After attending the Starting Solids for Babies talk organized by Columbia Asia Hospital Petaling Jaya on 9 October, we’d like to share with you important and interesting tips presented by the speakers.
There were three topics by three speakers:
- How to Win at Weaning by Dr. Sharifah Aida Alhabshi, Consultant Pediatrician
- Feeding Fussy Eaters by Dr. Shalini Shanmugam, Consultant Pediatrician
- Fun & Yummy Healthy Meals by Ms. Ng Yee Voon, Registered Dietitian
Here are the notes. We do hope they will be helpful for you!
I. How to Win at Weaning
What is weaning?
Weaning is transitioning from exclusive breastfeeding / milk feeds to complementary solid food and finally into family food. This happens after six months old right up to 24 months.
The rules of weaning
- Appropriate timing – look out for signs of readiness
- Baby can sit up
- Baby shows interest in food
- Baby opens his mouth when food is offered
- Baby can turn head away from spoon when he’s full
- Baby can pick up pieces of food for self-feeding
- Provide adequate amount of energy for optimal growth
- Give energy-rich food from grains (rice) and tubers (potatoes, sweet potatoes)
- Can add butter / margarine for adequate fat content
- Provide adequate nutrition
- Give a variety of nutrient-rich food from meat, fruits and vegetables
- Introduce one type of food at a time for 3-4 days and watch out for any symptoms, especially if there’s history of food allergies in your family
- Provide enough fluid and fiber intake
- Increase frequency of solid food by age
- At 6-8 months: 2-3 main meals + 1-2 snacks (if needed) – start with 1/2 teaspoon, can dilute with breastmilk / milk for familiar taste
- At 9-11 months: 3-4 main meals + 1-2 snacks (if needed)
- Above 12 months: 3-4 main meals + 2 snacks
- Do not replace / reduce breastfeeding / milk feeds with main meals
- Increase food consistency by age
- > 6 months – pureed, smooth
- 7-8 months – mashed
- > 8 months – chopped
- By 12 months – family food
II. Feeding Fussy Eaters
Who are fussy eaters?
They are usually older babies or toddlers from one to two years old:
- Eats very slowly
- Eats a limited variety of food
- Only eats small meals
- Don’t like fruits and vegetables
- Isn’t interested in food
- Only eats what he / she likes
- Won’t try new foods
How to make meal times work for fussy eaters?
- Minimize distractions by turning off TV and other devices (zero screen time) during meal times
- Eat at the dining table
- Eat together as a family and everyone eats the same meal
- Let your child make a mess! Be patient, set rules but be flexible (authoritative parenting)
- Stick to a routine, don’t skip or keep on changing it
- Color – make colorful meals with shapes and decorations (e.g. food art)
- Texture – increase food texture gradually to avoid boredom
- Taste – use natural sweetness from fruits and flavorings from cheese, onion, garlic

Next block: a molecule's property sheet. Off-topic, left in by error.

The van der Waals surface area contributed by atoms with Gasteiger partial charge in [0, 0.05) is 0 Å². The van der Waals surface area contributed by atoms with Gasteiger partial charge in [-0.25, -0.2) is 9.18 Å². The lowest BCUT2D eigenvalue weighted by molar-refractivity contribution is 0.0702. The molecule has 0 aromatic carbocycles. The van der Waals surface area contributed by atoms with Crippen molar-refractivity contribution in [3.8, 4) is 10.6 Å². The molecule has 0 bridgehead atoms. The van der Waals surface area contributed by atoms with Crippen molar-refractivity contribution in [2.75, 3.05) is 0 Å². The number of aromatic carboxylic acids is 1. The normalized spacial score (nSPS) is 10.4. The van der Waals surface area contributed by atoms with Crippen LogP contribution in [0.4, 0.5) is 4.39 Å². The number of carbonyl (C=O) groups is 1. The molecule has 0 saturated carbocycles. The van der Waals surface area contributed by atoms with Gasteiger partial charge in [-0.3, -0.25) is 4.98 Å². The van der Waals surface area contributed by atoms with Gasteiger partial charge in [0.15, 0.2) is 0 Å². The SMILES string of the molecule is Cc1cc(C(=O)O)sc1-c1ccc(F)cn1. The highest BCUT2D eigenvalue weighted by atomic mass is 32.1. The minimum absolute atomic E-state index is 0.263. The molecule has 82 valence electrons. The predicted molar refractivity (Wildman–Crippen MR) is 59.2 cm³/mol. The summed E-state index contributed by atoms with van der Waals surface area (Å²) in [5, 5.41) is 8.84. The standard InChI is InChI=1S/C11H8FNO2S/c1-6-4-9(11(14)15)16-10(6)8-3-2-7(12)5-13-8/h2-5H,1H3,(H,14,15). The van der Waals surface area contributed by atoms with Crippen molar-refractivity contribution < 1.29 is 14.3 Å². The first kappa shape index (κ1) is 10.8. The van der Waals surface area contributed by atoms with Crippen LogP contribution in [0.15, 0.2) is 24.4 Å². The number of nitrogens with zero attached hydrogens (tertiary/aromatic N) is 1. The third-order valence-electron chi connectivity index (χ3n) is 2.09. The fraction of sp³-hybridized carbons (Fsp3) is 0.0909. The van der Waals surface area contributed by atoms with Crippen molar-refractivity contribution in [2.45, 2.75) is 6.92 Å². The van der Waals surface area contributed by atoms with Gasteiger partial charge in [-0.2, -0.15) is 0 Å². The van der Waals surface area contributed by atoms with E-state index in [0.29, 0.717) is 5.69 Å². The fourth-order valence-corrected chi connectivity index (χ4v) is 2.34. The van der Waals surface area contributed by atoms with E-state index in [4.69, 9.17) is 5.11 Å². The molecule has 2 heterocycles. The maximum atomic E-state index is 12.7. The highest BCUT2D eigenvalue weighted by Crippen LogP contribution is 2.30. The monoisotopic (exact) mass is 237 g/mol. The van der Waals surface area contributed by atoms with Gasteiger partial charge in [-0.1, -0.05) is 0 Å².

- Let your child eat food that he least likes first, followed by food that he likes
- Don’t resort to food rewards, i.e. if you eat your rice, I’ll let you eat some cake
- Make healthy choices for snacks, e.g. give fruits instead of chocolate
- Go grocery/food shopping with your child and let him choose what he wants to eat
- Let your child take part in food preparation
- Make sure that your child is sufficiently hungry and NO snacks before a main meal
- As a parent, don’t show negative emotions such as anger and disappointment, be patient, be mindful of the food portion that you’re asking your child to eat, and finally, try and try again!
It is known that it can take up to 15 or more exposures for the baby to accept a new taste.
How to tackle sweet cravings?
- Serve a small treat with your child’s meal (e.g. one cookie / small muffin)
- Rationale: He may eat it first or only that. Over time, he learns that he will get hungry for other food if he only eats sweet things first
- Serve a small treat at the end of the meal regardless of how much your child has eaten
- Rationale: He will learn that sweet stuff, when eaten in moderate servings, have their place. This also takes away the power of dessert being a big, special reward. In fact, when you avoid negotiating (“if you eat this, you get that”), you eliminate a big power struggle
- Best is, eliminate sweets altogether. Instead, try offering fresh fruits or cheese to end the meal
How to feed a fussy eater during illness?
- They need extra fluid and soft food in small but frequent portions
- Add hydration with oral rehydration salts (ORS), water, juices, and coconut water
- Continue breastfeeding if you are breastfeeding
- Offer cold foods (yogurt, ice cream, fruits) if your child has ulcers in their mouth
About baby-led weaning
This method of weaning allows babies to control their consumption / portions of solids by “self-feeding”. The theory behind this method is that baby will choose foods which he/she is lacking in nutrients, guided by taste.
- Improves hand-eye coordination, chewing
- Less stressful for parents
- Takes time
- Baby must be able to sit up
- At the start, baby is allowed to reject food but it may be offered again at a later date
- Not encouraged if baby is less well developed
III. Fun & Yummy Healthy Meals
Recommendation: Introduce nutritionally-adequate and safe complementary (solid) foods at six months together with continued breastfeeding up to two years of age or beyond.
Registered Dietitian, Ms. Ng Yee Voon, prepared some baby food recipes for tasting.
Check out our website for organic baby food and snacks, lunch boxes, thermal food jars, feeding spoons, plates, water bottles, etc. Click on the links below to view the brands and items we have in store.